This is just a sample of the work done by my team to ensure the amazing pieces that you’ll see in A Time For Greatness are as close as they can be to what they looked like back in 1960. To learn more about the exhibit, visit JFK.org/ATimeForGreatness.
Guest blogger Tish Brewer is a paper conservator at The Center for Art Conservation in Dallas, TX.
To officially open our new exhibit, A Time For Greatness: The 1960 Kennedy Campaign, this week we brought in noted presidential historian David Pietrusza, author of 1960: LBJ vs. JFK vs. Nixon, along with several other books about notable presidential campaigns.
You’ve written several books about presidential electoral history. What intrigued you most about 1960?
You have these three guys that everybody knows, Kennedy, Nixon & Johnson, that were so different from each other & they all mean so much to people today. These guys have shaped our entire lives.
Your book talks about all 3 candidates from the 1960 election. Without getting into the actual politics, do you see any parallels with candidates from this year’s election?
Our candidates this year are clearly…unparalleled. She wouldn’t like the comparison, but in a way, Hillary is a little like Nixon. She comes back from adversity. But as for Trump…no, no comparisons. There’s no one like him.
Having researched so many presidents, what makes Kennedy stand out? Why is he so memorable?
He’s martyred, first of all. That certainly cements him in our memory. He’s also incredibly charming and glib and smart and photogenic. His father worked in Hollywood, he’d been to Hollywood, he saw how stars are made. He was our greatest star president in terms of persona.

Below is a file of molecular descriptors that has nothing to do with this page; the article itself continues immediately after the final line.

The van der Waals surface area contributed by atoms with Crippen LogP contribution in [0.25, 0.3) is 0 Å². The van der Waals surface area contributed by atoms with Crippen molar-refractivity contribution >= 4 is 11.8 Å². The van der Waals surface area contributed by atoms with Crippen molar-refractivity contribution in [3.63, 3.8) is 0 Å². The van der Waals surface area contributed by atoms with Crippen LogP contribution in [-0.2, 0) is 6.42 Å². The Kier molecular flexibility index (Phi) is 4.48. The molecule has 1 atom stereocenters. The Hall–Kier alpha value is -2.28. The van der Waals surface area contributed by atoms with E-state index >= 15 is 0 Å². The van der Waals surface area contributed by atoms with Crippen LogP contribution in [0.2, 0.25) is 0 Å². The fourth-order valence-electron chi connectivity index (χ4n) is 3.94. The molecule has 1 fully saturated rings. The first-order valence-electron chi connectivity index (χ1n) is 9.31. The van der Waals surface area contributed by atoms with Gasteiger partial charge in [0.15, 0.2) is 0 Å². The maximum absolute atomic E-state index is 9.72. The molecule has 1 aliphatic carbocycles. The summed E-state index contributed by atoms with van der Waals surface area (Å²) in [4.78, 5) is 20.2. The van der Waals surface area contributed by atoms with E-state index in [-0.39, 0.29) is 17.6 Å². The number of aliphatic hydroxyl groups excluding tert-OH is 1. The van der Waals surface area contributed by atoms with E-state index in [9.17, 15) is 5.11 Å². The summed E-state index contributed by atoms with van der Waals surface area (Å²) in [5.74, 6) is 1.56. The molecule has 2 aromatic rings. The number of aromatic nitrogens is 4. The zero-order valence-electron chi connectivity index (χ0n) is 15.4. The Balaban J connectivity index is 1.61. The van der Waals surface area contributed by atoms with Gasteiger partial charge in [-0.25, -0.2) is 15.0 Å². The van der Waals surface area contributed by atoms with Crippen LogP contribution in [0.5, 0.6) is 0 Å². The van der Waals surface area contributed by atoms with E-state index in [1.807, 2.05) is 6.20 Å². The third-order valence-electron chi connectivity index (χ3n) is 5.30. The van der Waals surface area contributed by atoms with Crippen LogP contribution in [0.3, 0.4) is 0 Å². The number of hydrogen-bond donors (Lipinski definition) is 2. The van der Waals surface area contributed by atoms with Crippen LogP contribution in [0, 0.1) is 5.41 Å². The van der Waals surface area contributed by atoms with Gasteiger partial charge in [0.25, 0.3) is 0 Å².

What advice would you give young historians?
Read, read a lot. Go to YouTube and go watch old documentaries. Go past the cat videos and all that and go for the good stuff. There’s so many old documentaries that are so fantastic, like Project XX or Robert Ryan’s CBS documentary on World War I. Keep reading and watching and you’ll start connecting the dots for yourself, and that’s where the fun really begins.
Your favorite president ever?
I think it’s Calvin Coolidge. I like his style and his accomplishments. I was always very shy as a child and even now. You get me going on history and I’ll talk your ear off, but aside from that, I understand what Coolidge had to go through to get elected. When I started knocking on doors to get elected to City Council, I learned it’s very hard to do that and to offer yourself up without selling out your values. I think he did that. He presented himself in a way that generated trust. There’s something to be said about integrity.
A Time For Greatness is open through November 13. Learn more at JFK.org/ATimeForGreatness.
By Stephen Fagin, Curator, The Sixth Floor Museum at Dealey Plaza
As we open our new exhibit, A Time For Greatness: The 1960 Kennedy Campaign, at The Sixth Floor Museum, our curator shares some insight into Senator Kennedy’s road to the Democratic nomination.
John F. Kennedy was too young, too inexperienced to be elected president of the United States. So said critics of the Massachusetts senator, specifically those supporting Vice President Richard Nixon in the 1960 general election. However, that sentiment was echoed early on by key elders of the Democratic Party, including former First Lady Eleanor Roosevelt and former President Harry Truman. Today it seems inevitable that the charismatic Kennedy, with his broad vision and soaring rhetoric, would usher in the bold new decade of the 1960s. It feels historically appropriate that he would succeed Dwight Eisenhower, the oldest president in American history at the time, as the youngest ever elected—indeed the first president born in the 20th century.